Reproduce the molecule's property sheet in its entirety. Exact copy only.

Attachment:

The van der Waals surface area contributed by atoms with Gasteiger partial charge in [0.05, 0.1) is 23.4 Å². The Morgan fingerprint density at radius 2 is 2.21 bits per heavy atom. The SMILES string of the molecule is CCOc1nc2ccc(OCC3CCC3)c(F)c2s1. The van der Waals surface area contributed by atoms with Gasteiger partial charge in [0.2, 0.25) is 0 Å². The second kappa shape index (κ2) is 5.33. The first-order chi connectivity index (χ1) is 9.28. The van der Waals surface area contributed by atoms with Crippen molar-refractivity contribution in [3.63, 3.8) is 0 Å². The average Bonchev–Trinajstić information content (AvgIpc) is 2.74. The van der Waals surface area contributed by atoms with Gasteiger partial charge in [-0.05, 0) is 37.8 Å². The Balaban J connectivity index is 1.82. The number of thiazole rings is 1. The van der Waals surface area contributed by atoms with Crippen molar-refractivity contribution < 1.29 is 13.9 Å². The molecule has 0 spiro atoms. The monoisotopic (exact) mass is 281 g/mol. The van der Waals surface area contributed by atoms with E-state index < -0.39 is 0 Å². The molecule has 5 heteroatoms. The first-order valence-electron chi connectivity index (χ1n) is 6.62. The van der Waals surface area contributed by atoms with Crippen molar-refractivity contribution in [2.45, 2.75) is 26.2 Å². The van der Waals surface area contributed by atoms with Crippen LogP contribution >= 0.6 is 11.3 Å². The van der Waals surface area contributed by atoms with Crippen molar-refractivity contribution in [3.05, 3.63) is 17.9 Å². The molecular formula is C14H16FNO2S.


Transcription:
The van der Waals surface area contributed by atoms with Gasteiger partial charge in [0.05, 0.1) is 23.4 Å². The Morgan fingerprint density at radius 2 is 2.21 bits per heavy atom. The SMILES string of the molecule is CCOc1nc2ccc(OCC3CCC3)c(F)c2s1. The van der Waals surface area contributed by atoms with Gasteiger partial charge in [0.2, 0.25) is 0 Å². The second kappa shape index (κ2) is 5.33. The first-order chi connectivity index (χ1) is 9.28. The van der Waals surface area contributed by atoms with Crippen molar-refractivity contribution in [3.63, 3.8) is 0 Å². The average Bonchev–Trinajstić information content (AvgIpc) is 2.74. The van der Waals surface area contributed by atoms with Gasteiger partial charge in [-0.05, 0) is 37.8 Å². The Balaban J connectivity index is 1.82. The number of thiazole rings is 1. The van der Waals surface area contributed by atoms with Crippen molar-refractivity contribution < 1.29 is 13.9 Å². The molecule has 0 spiro atoms. The monoisotopic (exact) mass is 281 g/mol. The van der Waals surface area contributed by atoms with E-state index < -0.39 is 0 Å². The molecule has 5 heteroatoms. The first-order valence-electron chi connectivity index (χ1n) is 6.62. The van der Waals surface area contributed by atoms with Crippen molar-refractivity contribution in [2.45, 2.75) is 26.2 Å². The van der Waals surface area contributed by atoms with Crippen LogP contribution >= 0.6 is 11.3 Å². The van der Waals surface area contributed by atoms with Crippen molar-refractivity contribution in [3.05, 3.63) is 17.9 Å². The molecular formula is C14H16FNO2S.